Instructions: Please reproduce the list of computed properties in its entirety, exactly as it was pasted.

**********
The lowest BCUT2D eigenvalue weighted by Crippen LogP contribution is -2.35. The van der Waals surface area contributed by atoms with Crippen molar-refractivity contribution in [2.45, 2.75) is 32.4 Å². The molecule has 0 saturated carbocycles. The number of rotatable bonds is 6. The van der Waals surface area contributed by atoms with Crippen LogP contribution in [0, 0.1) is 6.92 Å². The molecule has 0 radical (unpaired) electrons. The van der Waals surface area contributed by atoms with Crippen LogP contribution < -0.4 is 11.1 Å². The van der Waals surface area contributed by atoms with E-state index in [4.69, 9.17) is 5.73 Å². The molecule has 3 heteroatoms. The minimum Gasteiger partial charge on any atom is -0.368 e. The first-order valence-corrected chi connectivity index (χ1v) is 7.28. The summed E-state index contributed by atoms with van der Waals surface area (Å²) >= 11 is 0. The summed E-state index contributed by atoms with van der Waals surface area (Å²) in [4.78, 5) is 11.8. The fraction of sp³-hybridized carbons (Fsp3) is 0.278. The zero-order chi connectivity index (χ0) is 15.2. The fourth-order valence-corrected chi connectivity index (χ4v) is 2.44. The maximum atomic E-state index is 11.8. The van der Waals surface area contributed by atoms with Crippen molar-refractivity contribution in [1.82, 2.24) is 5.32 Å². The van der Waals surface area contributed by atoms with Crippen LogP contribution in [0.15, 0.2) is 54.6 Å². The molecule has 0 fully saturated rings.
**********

The lowest BCUT2D eigenvalue weighted by Crippen LogP contribution is -2.35. The van der Waals surface area contributed by atoms with Crippen molar-refractivity contribution in [2.45, 2.75) is 32.4 Å². The molecule has 0 saturated carbocycles. The number of rotatable bonds is 6. The van der Waals surface area contributed by atoms with Crippen LogP contribution in [0, 0.1) is 6.92 Å². The molecule has 0 radical (unpaired) electrons. The van der Waals surface area contributed by atoms with Crippen LogP contribution < -0.4 is 11.1 Å². The van der Waals surface area contributed by atoms with E-state index in [4.69, 9.17) is 5.73 Å². The molecule has 3 heteroatoms. The minimum Gasteiger partial charge on any atom is -0.368 e. The first-order valence-corrected chi connectivity index (χ1v) is 7.28. The summed E-state index contributed by atoms with van der Waals surface area (Å²) >= 11 is 0. The summed E-state index contributed by atoms with van der Waals surface area (Å²) in [4.78, 5) is 11.8. The fraction of sp³-hybridized carbons (Fsp3) is 0.278. The zero-order chi connectivity index (χ0) is 15.2. The fourth-order valence-corrected chi connectivity index (χ4v) is 2.44. The maximum atomic E-state index is 11.8. The van der Waals surface area contributed by atoms with Crippen molar-refractivity contribution in [1.82, 2.24) is 5.32 Å². The van der Waals surface area contributed by atoms with Crippen LogP contribution in [0.15, 0.2) is 54.6 Å². The molecule has 0 fully saturated rings.